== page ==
On December 11, the United Nations announced a long overdue initiative to end the cholera epidemic which has devastated Haiti for more than two years—taking over 7,750 lives and infecting 600,000 more. While the announcement by the Secretary General Ban Ki Moon is a welcome and much needed step, the ten-year plan is not without controversy.
Perhaps most practically, the Initiative for the Elimination of Cholera in the Island of Hispaniola remains largely unfunded. Of the $2.2 billion price tag, only $238.5 million has been committed. The initiative seeks to implement clean water and sanitation infrastructure in addition to public education and capacity building programs throughout both Haiti and the Dominican Republic. When pressed about the lack of funding, Nigel Fisher, the U.N. Resident and Humanitarian Coordinator for Haiti could only state that “I'm confident that more resources will come”.
Given that the only half of the $12 billion in pledges for the 2010 earthquake reconstruction effort have materialized or that a $30 million emergency request made earlier in the year only raised one-third of the intended amount, Fisher’s words do not inspire a great deal of confidence that more money is on the way. Furthermore, of the funds that did make it to Haiti after the earthquake, only 10% was directed towards government programs and public infrastructure.
Mark Weisbrot, Co-Director of the Center for Economic and Policy Research, stated that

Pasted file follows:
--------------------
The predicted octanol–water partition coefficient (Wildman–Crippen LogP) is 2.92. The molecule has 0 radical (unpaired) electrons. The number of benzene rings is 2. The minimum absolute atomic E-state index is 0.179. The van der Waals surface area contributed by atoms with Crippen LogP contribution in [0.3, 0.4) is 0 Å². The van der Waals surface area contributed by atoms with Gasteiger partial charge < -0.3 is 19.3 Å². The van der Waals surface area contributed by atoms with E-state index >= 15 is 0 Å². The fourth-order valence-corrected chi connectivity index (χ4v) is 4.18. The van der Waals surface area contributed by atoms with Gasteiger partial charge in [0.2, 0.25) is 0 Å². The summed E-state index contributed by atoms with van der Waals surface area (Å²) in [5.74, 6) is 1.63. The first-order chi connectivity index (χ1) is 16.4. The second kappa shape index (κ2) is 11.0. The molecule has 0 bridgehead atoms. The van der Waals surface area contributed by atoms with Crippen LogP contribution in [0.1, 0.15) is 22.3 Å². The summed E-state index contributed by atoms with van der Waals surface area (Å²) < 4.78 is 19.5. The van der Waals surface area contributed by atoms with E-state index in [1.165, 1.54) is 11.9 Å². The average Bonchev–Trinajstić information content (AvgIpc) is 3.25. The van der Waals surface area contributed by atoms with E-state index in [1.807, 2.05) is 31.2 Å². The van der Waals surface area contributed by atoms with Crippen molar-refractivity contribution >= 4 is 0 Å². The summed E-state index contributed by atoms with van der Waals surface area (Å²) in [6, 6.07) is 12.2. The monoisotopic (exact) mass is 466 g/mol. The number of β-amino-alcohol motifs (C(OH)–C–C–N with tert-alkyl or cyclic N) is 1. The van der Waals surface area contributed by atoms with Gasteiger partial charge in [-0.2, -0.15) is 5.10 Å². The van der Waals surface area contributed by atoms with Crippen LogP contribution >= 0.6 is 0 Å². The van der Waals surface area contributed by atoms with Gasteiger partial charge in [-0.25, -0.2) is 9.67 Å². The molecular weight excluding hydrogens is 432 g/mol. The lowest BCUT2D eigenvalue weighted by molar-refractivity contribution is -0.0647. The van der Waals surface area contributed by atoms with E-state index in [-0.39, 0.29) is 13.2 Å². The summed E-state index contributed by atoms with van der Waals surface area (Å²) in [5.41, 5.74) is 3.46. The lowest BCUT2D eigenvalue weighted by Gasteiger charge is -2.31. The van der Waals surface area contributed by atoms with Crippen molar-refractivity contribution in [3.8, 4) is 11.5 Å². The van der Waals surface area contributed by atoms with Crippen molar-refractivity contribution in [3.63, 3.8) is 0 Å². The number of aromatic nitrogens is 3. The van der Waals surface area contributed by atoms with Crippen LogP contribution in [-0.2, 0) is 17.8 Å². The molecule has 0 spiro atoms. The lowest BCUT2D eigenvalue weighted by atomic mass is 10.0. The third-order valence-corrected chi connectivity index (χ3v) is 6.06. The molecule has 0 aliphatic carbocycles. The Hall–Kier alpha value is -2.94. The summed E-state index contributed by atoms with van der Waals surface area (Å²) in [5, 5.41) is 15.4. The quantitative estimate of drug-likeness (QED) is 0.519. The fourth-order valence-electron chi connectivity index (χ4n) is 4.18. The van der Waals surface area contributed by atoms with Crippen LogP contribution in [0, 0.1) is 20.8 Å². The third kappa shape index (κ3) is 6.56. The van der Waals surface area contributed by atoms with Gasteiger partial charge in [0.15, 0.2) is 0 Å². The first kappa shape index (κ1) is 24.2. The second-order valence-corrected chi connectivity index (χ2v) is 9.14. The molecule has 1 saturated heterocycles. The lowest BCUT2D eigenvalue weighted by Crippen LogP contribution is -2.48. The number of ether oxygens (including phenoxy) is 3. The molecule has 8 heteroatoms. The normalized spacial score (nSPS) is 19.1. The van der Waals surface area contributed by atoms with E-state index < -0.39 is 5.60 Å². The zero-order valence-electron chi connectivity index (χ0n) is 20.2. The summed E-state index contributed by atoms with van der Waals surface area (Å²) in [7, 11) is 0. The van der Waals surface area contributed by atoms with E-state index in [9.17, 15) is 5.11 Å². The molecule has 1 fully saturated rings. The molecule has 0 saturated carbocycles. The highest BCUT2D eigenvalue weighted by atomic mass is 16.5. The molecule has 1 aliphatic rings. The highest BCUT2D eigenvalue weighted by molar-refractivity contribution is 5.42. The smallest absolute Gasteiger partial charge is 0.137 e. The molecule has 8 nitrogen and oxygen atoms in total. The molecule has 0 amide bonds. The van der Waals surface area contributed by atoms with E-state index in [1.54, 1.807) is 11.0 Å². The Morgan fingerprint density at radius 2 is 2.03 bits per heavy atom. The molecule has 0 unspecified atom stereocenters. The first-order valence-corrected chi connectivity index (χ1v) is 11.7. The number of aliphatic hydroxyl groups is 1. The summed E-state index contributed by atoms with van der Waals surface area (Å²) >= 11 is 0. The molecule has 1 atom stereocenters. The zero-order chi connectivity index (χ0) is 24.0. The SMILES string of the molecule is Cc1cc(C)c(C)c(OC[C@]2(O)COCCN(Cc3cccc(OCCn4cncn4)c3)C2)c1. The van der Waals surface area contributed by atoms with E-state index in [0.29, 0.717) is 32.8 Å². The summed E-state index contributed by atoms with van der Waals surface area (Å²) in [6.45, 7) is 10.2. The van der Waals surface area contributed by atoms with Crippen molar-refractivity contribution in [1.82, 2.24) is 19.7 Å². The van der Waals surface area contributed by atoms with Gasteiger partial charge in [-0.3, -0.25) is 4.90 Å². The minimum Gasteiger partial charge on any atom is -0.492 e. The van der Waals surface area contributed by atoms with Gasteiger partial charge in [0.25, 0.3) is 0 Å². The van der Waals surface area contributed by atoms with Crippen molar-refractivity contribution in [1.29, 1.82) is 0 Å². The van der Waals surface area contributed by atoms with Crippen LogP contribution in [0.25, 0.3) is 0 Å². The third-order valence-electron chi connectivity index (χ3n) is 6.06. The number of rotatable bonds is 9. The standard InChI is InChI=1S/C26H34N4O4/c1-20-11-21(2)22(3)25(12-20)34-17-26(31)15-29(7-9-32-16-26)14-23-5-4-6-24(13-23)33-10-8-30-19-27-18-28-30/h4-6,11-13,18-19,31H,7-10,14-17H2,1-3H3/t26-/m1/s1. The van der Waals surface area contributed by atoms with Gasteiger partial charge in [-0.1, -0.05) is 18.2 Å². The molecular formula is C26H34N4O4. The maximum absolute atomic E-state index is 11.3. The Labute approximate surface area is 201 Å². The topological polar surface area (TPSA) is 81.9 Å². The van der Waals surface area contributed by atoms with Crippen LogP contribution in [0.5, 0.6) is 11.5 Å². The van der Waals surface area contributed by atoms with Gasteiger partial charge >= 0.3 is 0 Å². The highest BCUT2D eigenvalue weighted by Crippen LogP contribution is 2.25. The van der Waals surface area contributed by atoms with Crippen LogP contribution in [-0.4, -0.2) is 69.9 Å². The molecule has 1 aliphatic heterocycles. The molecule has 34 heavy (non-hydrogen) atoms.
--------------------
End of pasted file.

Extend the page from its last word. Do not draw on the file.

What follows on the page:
“It is unclear where the money for this is going to come from, and whether the international community, which has chronically underfunded responses to disasters in Haiti, will treat this any differently, and actually put up the cash to stop needless deaths.”
In addition, Weisbrot put forward a practical solution in order to fund the initiative—by redirecting the money away from the highly controversial and unnecessary United Nations Stabilization Mission in Haiti (MINUSTAH). While the Secretary General made no mention of this, negligent screening protocols and sanitation practices introduced the cholera outbreak into Haiti. This has been proven through various independent scientific studies, the Center for Disease Control, and numerous high level U.N. staff such as Bill Clinton, and Dr. Danielle Lantagne, top U.S. cholera expert hired by the U.N. In October, Dr. Lantagne stated that "We can now say that the most likely source of the introduction of cholera into Haiti was someone infected with the Nepal strain of cholera and associated with the United Nations Mirabalais camp."
Weisbrot added that “There is no conflict there. The Mission’s $676 million budget should be spent instead on eliminating cholera.” This view has also been widely echoed in Haiti. MINUSTAH is widely considered to be a destabilizing occupying force, and given their consistent human rights violations, they are not popular with either the Haitian people or the politicians. A February Security Council Report argued that Haitian “Parliamentarians shared frank and mostly critical views on MINUSTAH. They called for the mission to compensate cholera victims and to swiftly punish those within MINUSTAH responsible for incidents of sexual exploitation and abuse of Haitians.” A January survey revealed that a large percentage of respondents believed that MINUSTAH troops are or have been engaged in criminal activities such as violence, theft, and rape.